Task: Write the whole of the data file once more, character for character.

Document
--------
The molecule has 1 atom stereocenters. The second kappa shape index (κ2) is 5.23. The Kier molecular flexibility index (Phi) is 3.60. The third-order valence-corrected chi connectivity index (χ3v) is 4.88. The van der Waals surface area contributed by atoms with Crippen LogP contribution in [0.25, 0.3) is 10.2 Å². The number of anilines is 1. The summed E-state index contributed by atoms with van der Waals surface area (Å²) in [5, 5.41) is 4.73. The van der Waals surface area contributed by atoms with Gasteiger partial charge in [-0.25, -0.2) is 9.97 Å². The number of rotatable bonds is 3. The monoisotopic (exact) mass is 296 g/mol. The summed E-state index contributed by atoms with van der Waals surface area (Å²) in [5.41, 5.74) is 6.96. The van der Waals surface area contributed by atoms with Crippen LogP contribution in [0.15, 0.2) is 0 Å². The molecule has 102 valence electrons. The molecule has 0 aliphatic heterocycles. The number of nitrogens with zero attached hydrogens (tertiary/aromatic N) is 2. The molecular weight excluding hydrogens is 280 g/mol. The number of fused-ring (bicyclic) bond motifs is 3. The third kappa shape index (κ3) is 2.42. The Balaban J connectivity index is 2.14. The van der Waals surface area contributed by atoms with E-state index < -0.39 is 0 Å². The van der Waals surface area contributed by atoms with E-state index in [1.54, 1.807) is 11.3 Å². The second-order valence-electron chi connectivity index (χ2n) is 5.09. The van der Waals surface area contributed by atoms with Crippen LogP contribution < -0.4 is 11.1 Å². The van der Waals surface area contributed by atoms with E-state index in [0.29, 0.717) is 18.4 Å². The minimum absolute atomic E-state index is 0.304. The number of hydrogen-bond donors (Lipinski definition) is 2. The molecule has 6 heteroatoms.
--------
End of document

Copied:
The molecule has 1 atom stereocenters. The second kappa shape index (κ2) is 5.23. The Kier molecular flexibility index (Phi) is 3.60. The third-order valence-corrected chi connectivity index (χ3v) is 4.88. The van der Waals surface area contributed by atoms with Crippen LogP contribution in [0.25, 0.3) is 10.2 Å². The number of anilines is 1. The summed E-state index contributed by atoms with van der Waals surface area (Å²) in [5, 5.41) is 4.73. The van der Waals surface area contributed by atoms with Gasteiger partial charge in [-0.25, -0.2) is 9.97 Å². The number of rotatable bonds is 3. The monoisotopic (exact) mass is 296 g/mol. The summed E-state index contributed by atoms with van der Waals surface area (Å²) in [5.41, 5.74) is 6.96. The van der Waals surface area contributed by atoms with Crippen LogP contribution in [0.15, 0.2) is 0 Å². The molecule has 102 valence electrons. The molecule has 0 aliphatic heterocycles. The number of nitrogens with zero attached hydrogens (tertiary/aromatic N) is 2. The molecular weight excluding hydrogens is 280 g/mol. The number of fused-ring (bicyclic) bond motifs is 3. The third kappa shape index (κ3) is 2.42. The Balaban J connectivity index is 2.14. The van der Waals surface area contributed by atoms with E-state index < -0.39 is 0 Å². The van der Waals surface area contributed by atoms with E-state index in [1.54, 1.807) is 11.3 Å². The second-order valence-electron chi connectivity index (χ2n) is 5.09. The van der Waals surface area contributed by atoms with Crippen LogP contribution < -0.4 is 11.1 Å². The van der Waals surface area contributed by atoms with E-state index in [0.29, 0.717) is 18.4 Å². The minimum absolute atomic E-state index is 0.304. The number of hydrogen-bond donors (Lipinski definition) is 2. The molecule has 6 heteroatoms.